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{nl}”I make a lot of different kinds of movies,” Tom Cruise says, “and I’m always looking for something that’s challenging. But I want to entertain an audience.”{nl}Cruise is describing what drew him to his new movie, “Valkyrie,” which opens Thursday. However indirectly, he’s also describing what it means to succeed at having it both ways: art and entertainment, critics and audience, respect and fame.{nl}One definition of stardom might be as the shortest distance between having it both ways. And while Cruise is a very big star, “Valkyrie” puts that stardom to the test and at a peculiar point in his career.{nl}The film’s directed by Bryan Singer, who made the first two “X-Men” movies and “Superman Returns.” It’s no comic-book extravaganza, though. It’s about a real person, Colonel Claus von Stauffenberg, who was executed after almost succeeding in assassinating Adolf Hitler in 1944. Germans . . . history . . . failure: Is it any wonder that during an interview Cruise keeps calling the film “a conspiracy thriller”?{nl}Box office isn’t the only potential problem. When it was announced Cruise would play von Stauffenberg, a national hero, there were protests in Germany because of Cruise’s connection to Scientology. His involvement in running United Artists (the distributor of “Valkyrie”) has proven, at best, a distraction. And at 46, Cruise has reached an age where hits are harder to come by.{nl}True, his most recent movie, last summer’s “Tropic Thunder,” did well, and Cruise’s over-the-top performance as studio head Les Grossman earned him a Golden Globe nomination for best supporting actor in a comedy. But it’s not Cruise’s picture; and the one before that, last year’s “Lions for Lambs,” flopped. The most interesting Cruise picture – certainly, the most prominent one – is the ongoing tabloid franchise that is his life with wife Katie Holmes and their daughter, Suri.{nl}Betting against Tom Cruise has rarely been a smart move, though. His movies have earned aggregate grosses of $6.4 billion – and there’s a reason the tabs keep putting him on their covers. It’s not just what he does but also who he is. “There was that point where, that’s it, he saw the trajectory,” Cruise says of von Stauffenberg. He could be speaking of himself and a different kind of trajectory. Until such time as Will Smith or someone even younger overtakes him, Cruise may be the last real Hollywood star.{nl}In his “Biographical Dictionary of Film,” David Thomson likens Cruise to a latter-day Clark Gable: the confidence, the charm, the staying power. A better comparison may come from literature. Think of Cruise as Jay Gatsby, only he’s a Gatsby unlikely to end up face-down in his own swimming pool. The worst that’s happened to Cruise has been jumping on Oprah’s couch and lecturing Matt Lauer about Ritalin.{nl}Continue reading the full article and hear the audio commentary HERE.  {nl}Source:  Mark Feeney, The Boston Globe

Posted by Tom Cruise Forever Staff on 22 December 2008 | Filed under News, Press Valkyrie, Valkyrie Interviews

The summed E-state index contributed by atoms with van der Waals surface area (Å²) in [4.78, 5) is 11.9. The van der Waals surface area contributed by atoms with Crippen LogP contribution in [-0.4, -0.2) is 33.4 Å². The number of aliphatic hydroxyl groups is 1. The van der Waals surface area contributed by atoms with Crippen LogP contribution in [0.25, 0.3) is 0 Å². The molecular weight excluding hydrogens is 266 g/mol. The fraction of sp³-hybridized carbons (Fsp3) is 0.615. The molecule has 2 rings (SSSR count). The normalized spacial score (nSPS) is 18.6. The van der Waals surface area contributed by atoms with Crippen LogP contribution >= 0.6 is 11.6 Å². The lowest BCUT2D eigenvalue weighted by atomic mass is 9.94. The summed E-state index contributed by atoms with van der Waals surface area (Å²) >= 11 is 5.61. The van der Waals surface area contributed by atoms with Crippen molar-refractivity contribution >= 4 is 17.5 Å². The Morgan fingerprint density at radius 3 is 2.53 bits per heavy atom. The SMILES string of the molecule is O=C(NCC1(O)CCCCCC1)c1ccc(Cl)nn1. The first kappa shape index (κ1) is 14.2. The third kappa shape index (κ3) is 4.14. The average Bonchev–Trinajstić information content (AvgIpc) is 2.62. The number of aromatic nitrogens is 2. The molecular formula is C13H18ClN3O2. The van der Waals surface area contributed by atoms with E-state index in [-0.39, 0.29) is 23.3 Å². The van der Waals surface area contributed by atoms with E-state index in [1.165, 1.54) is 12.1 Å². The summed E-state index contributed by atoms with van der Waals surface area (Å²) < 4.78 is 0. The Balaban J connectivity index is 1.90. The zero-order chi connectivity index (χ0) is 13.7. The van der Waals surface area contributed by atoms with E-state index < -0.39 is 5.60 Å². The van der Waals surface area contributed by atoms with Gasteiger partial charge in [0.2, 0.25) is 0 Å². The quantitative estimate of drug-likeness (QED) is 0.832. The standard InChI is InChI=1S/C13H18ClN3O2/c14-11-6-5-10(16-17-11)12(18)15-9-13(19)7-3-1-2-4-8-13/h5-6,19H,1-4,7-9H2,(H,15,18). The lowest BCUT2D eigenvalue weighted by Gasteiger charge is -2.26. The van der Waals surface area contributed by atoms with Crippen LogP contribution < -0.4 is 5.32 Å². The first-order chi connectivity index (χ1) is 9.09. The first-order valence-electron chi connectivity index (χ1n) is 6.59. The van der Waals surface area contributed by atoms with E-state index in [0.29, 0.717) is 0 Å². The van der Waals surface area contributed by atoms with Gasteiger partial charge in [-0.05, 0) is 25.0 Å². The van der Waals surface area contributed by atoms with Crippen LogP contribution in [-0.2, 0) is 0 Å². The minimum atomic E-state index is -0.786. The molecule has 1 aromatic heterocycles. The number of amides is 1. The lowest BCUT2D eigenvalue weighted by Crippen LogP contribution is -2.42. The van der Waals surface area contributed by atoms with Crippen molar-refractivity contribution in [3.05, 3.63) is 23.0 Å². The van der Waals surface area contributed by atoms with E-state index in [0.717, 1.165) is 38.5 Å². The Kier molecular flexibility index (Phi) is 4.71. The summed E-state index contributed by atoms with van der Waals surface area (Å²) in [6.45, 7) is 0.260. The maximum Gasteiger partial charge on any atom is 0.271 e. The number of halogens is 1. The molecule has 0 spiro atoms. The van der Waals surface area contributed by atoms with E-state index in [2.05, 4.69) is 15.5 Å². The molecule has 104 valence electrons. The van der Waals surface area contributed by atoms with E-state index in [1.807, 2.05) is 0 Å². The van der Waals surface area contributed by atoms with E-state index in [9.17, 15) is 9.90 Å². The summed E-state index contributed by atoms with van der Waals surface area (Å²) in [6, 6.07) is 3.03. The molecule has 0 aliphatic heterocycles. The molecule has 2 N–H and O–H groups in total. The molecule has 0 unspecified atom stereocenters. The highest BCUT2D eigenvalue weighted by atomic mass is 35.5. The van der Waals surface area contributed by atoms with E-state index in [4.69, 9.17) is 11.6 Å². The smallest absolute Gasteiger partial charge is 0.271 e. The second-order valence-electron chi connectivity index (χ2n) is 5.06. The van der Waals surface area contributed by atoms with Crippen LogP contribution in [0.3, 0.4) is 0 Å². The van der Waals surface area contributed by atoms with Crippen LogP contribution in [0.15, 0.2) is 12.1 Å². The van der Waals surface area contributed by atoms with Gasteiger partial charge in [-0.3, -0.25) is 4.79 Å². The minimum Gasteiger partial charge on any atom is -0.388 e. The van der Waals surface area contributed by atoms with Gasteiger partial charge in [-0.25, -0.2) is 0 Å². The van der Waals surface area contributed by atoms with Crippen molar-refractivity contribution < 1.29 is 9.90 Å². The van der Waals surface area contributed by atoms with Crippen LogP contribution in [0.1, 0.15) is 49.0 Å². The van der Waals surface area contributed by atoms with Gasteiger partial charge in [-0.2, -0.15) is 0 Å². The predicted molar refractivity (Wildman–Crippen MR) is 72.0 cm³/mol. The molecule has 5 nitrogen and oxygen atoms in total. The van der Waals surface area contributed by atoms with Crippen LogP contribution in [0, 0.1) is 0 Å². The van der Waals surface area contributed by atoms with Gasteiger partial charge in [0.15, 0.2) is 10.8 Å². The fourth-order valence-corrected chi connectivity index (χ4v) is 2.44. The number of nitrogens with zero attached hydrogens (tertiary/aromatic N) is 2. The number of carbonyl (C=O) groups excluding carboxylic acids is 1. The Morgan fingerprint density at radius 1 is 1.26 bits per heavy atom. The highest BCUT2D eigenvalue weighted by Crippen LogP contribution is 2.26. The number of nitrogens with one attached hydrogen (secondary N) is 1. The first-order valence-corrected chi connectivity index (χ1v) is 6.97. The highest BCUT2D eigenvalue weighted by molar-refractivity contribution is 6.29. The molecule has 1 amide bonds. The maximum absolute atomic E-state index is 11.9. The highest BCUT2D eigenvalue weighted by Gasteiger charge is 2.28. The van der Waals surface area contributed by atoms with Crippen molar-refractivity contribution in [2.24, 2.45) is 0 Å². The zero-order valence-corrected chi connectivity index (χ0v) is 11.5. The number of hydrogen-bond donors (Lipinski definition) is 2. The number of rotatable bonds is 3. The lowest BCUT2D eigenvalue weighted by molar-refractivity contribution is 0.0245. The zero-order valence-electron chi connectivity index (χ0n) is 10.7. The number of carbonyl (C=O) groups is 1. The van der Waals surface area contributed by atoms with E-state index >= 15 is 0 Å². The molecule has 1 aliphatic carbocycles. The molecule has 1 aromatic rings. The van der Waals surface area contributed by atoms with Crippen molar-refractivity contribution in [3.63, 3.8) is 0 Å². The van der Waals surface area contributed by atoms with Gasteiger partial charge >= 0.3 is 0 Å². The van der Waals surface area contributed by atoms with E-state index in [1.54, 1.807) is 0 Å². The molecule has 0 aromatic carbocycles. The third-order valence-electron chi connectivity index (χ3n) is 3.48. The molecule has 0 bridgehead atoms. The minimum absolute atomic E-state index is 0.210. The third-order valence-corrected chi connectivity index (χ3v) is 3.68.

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{nl}It’s make it or break it time for Hollywood’s former top gun, whose high-flying status is riding on Valkyrie…{nl}Tom Cruise knows you’re talking about him.{nl}Whether it’s your opinions about his wife, Katie Holmes, 2 1/2-year-old daughter Suri, or the couch-jumping incident on Oprah (he tells the Star on reflection, “I could have handled things better”), his ears must be endlessly burning.{nl}But Cruise insists he’s used to it. It’s been that way since he was an 11-year-old going to school in Ottawa.{nl}”Being the new kid, you’re constantly … I dealt with the rumours,” says Cruise, looking straight ahead, fumbling his words as he explains what it was like for a kid whose family was always on the move.{nl}”I’d find out years later where people thought I came from, or who you were. You experience that on some level of, `I never said that, how could you think that?’”{nl}Then Cruise became a movie star and favourite tabloid target. “I’ve been dealing with that for 25 years,” he says with a smile.{nl}Cruise, who was in Toronto for two days last week, hopes his brief trip here will have people talking about him anew, but not about his Scientology beliefs or Oprah antics. He’s seeking to generate buzz in connection with Valkyrie, the World War II thriller directed by Bryan Singer (The Usual Suspects) that stars Cruise as Col. Claus von Stauffenberg, a German officer who helped lead a failed plot to assassinated Adolf Hitler in July 1944.{nl}Much is riding on this movie for Cruise, beyond the rumoured $90 million (U.S.) cost of the film. Valkyrie is his second project as co-owner of United Artists. It’s a film that industry watchers say is critical to his continued seat at the high-stakes player’s table in Hollywood.{nl}It’s also Cruise’s chance to redeem himself and prove he’s still got box-office pull after UA’s first movie, the poorly received Robert Redford-directed Lions for Lambs (starring Cruise, Redford and Meryl Streep) barely got out of the gate last year.{nl}Consequently, Cruise can’t be happy Valkyrie was shut out of the Golden Globe nominations, announced two days after he left Toronto. Cruise was, in fact, nominated, but for his comic turn in Ben Stiller’s Tropic Thunder, as foul-mouthed and furry studio boss Les Grossman.{nl}The Valkyrie shoot seemed beset by problems, from reports (since denied by both Cruise and Singer) that German officials were reluctant to let Cruise shoot crucial scenes in Berlin because of his affiliation with the Church of Scientology. Then 11 extras were injured on the set and sued. And the movie’s opening date has been shunted around from last June to February 2009